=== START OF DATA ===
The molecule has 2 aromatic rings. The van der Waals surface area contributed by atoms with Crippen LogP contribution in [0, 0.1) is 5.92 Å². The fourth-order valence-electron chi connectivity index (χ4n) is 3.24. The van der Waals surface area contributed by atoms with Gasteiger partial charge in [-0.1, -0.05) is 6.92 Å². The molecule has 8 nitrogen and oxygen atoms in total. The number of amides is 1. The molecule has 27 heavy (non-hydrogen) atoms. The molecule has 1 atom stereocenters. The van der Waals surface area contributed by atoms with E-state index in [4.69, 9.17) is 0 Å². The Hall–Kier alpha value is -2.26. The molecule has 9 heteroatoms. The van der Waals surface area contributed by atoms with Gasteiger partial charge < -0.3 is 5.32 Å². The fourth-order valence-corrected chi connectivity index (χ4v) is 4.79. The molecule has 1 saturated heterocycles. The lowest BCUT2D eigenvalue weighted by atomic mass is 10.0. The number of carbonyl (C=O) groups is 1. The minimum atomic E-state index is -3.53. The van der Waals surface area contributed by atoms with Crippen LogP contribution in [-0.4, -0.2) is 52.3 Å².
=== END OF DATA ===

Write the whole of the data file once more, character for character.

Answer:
The molecule has 2 aromatic rings. The van der Waals surface area contributed by atoms with Crippen LogP contribution in [0, 0.1) is 5.92 Å². The fourth-order valence-electron chi connectivity index (χ4n) is 3.24. The van der Waals surface area contributed by atoms with Gasteiger partial charge in [-0.1, -0.05) is 6.92 Å². The molecule has 8 nitrogen and oxygen atoms in total. The number of amides is 1. The molecule has 27 heavy (non-hydrogen) atoms. The molecule has 1 atom stereocenters. The van der Waals surface area contributed by atoms with E-state index in [4.69, 9.17) is 0 Å². The Hall–Kier alpha value is -2.26. The molecule has 9 heteroatoms. The van der Waals surface area contributed by atoms with Gasteiger partial charge < -0.3 is 5.32 Å². The fourth-order valence-corrected chi connectivity index (χ4v) is 4.79. The molecule has 1 saturated heterocycles. The lowest BCUT2D eigenvalue weighted by atomic mass is 10.0. The number of carbonyl (C=O) groups is 1. The minimum atomic E-state index is -3.53. The van der Waals surface area contributed by atoms with Crippen LogP contribution in [-0.4, -0.2) is 52.3 Å².